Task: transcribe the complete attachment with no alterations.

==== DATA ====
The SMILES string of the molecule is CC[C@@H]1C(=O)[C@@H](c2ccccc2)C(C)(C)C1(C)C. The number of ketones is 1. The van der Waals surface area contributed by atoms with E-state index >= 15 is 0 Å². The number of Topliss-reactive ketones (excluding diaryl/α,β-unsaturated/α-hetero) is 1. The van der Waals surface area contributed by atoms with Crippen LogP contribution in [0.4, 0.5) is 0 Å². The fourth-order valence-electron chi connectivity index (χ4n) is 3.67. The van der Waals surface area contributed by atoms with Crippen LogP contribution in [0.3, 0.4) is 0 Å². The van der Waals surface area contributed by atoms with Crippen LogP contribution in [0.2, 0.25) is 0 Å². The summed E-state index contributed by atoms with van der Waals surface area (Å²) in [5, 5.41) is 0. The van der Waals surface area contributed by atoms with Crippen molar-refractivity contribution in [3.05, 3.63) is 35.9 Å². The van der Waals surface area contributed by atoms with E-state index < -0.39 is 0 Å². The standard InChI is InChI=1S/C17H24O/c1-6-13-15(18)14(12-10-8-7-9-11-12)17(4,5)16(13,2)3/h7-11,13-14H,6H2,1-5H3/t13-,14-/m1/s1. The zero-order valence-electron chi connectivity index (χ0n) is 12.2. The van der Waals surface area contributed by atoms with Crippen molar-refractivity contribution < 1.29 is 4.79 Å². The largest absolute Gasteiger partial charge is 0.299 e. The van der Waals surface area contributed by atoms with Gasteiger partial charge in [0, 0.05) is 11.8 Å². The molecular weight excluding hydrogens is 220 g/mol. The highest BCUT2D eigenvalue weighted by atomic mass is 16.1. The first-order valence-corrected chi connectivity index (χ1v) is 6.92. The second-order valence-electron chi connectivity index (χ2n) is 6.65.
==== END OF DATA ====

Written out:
The SMILES string of the molecule is CC[C@@H]1C(=O)[C@@H](c2ccccc2)C(C)(C)C1(C)C. The number of ketones is 1. The van der Waals surface area contributed by atoms with E-state index >= 15 is 0 Å². The number of Topliss-reactive ketones (excluding diaryl/α,β-unsaturated/α-hetero) is 1. The van der Waals surface area contributed by atoms with Crippen LogP contribution in [0.4, 0.5) is 0 Å². The fourth-order valence-electron chi connectivity index (χ4n) is 3.67. The van der Waals surface area contributed by atoms with Crippen LogP contribution in [0.3, 0.4) is 0 Å². The van der Waals surface area contributed by atoms with Crippen LogP contribution in [0.2, 0.25) is 0 Å². The summed E-state index contributed by atoms with van der Waals surface area (Å²) in [5, 5.41) is 0. The van der Waals surface area contributed by atoms with Crippen molar-refractivity contribution in [3.05, 3.63) is 35.9 Å². The van der Waals surface area contributed by atoms with E-state index < -0.39 is 0 Å². The standard InChI is InChI=1S/C17H24O/c1-6-13-15(18)14(12-10-8-7-9-11-12)17(4,5)16(13,2)3/h7-11,13-14H,6H2,1-5H3/t13-,14-/m1/s1. The zero-order valence-electron chi connectivity index (χ0n) is 12.2. The van der Waals surface area contributed by atoms with Crippen molar-refractivity contribution < 1.29 is 4.79 Å². The largest absolute Gasteiger partial charge is 0.299 e. The van der Waals surface area contributed by atoms with Gasteiger partial charge in [0, 0.05) is 11.8 Å². The molecular weight excluding hydrogens is 220 g/mol. The highest BCUT2D eigenvalue weighted by atomic mass is 16.1. The first-order valence-corrected chi connectivity index (χ1v) is 6.92. The second-order valence-electron chi connectivity index (χ2n) is 6.65.